February 3, 2006

Cornucopia / Cynthia Dewes

Ah, sweet mystery of life—and death!

Once upon a time, we couldn’t wait to hear a weekly radio program called “I Love a Mystery.” But then, don’t we all love a mystery?

One reason the show was so effective was just because it was on the radio. Listeners had to use their imaginations to set the scenes and flesh out the characters presented in the radio scripts, with no visual aids to help (or hinder) them.

In fact, this was the best way to make the stories mysterious since human imagination is more creative than any ready-made picture story. Other radio programs of that time, including “Suspense” and “Inner Sanctum,” were equally frightening.

The fact that so many of us listened regularly to these stories proves once again that we love to surrender ourselves to mystery. There’s something delicious about the unknown, the possibilities of terror and the irrational in ordinary lives. There’s something so satisfying about solving the mystery and putting the scary thing away—whatever it is.

Perhaps this love of mystery is not just coincidence but, rather, a kind of built-in need for divinity. It’s very human to ponder life’s beginnings and endings, the meanings of events and all the unknowns in our existence. But the important thing is the answer we give ourselves.

The Catholic Church seems to be one of the few remaining Christian Churches that claims mystery as an essential component of the faith. Our entire Scripture and tradition are involved with mystery: the mystery of a supernatural, omniscient, omnipotent God who made us, and our world, just to share God’s love.

Other mysteries flow from the first. There is the mystery of the Trinity, of the Virgin Birth, of the Resurrection and the Ascension. There are the mysteries concerning the Blessed Virgin Mary, including the Immaculate Conception and the Assumption, and the mysterious miracles that have occurred throughout history.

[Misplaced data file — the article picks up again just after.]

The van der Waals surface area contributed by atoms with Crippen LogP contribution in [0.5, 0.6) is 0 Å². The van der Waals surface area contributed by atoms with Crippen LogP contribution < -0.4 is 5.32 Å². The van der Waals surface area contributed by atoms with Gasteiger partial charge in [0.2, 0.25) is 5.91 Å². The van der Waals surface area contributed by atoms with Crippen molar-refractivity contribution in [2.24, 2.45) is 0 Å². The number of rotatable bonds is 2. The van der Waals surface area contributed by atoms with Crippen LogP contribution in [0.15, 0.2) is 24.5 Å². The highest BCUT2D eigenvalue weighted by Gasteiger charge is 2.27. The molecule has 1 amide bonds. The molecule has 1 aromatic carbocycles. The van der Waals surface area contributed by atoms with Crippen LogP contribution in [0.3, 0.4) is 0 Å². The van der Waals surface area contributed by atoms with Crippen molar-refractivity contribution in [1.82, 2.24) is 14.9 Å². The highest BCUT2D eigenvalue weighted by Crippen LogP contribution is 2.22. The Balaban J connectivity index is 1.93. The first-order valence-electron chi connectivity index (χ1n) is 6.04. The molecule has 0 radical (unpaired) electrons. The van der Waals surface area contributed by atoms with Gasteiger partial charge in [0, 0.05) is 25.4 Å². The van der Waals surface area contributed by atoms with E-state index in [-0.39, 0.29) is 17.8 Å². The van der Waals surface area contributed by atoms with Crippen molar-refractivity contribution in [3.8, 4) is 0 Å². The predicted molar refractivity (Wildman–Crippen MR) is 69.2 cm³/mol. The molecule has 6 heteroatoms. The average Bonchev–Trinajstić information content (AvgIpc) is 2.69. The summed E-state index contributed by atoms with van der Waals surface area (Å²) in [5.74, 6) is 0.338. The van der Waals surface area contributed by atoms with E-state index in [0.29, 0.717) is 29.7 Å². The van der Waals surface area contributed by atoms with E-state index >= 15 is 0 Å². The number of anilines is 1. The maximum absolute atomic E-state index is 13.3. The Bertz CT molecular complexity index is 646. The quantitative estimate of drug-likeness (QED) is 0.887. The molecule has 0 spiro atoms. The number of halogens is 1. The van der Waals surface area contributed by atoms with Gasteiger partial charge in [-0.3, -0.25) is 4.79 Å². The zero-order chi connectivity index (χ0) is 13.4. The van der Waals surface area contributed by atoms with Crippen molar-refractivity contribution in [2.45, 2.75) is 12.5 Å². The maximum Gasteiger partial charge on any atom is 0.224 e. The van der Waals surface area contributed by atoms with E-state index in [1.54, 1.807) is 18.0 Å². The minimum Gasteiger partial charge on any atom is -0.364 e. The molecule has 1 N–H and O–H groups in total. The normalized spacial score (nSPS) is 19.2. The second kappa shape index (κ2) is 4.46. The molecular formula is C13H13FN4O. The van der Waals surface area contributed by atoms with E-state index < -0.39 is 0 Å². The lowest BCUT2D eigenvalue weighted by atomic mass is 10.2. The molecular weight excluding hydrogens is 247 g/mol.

Then there are the mysteries of grace, which the Father gives us to help us on our life journey, mysteries of redemption and renewal and nourishment in the Blessed Sacrament. Only God is perfect. Human creatures need help, which God gives us purely out of the same love shared in our creation.

Sad to say, surrender to divine mystery is not present in some Churches today, or in the lives of people who don’t think they need to believe in a God. Somehow, listening to God in silence, praying to know God’s will and waiting patiently for God to act are considered cop-outs in light of all the world’s needs.

Instead, Churches must become social service agencies or political blocs or advocates for this or that human right, cause or need. We’re sure that human scientific knowledge will provide all explanations. We, not God, are responsible for everything, and it’s we who must solve every human problem.

Wow. What a terrible load we put upon ourselves. What a depressing burden life becomes when we realize our inadequacy, as we always will, no matter how good our intentions.

Instead, let’s have some humility here. Without ceasing to constantly serve human needs, let’s also surrender to the mystery of the truth of God’s love. Let’s live in joyful hope every day of our lives.

(Cynthia Dewes, a member of St. Paul the Apostle Parish in Greencastle, is a regular columnist for The Criterion.)


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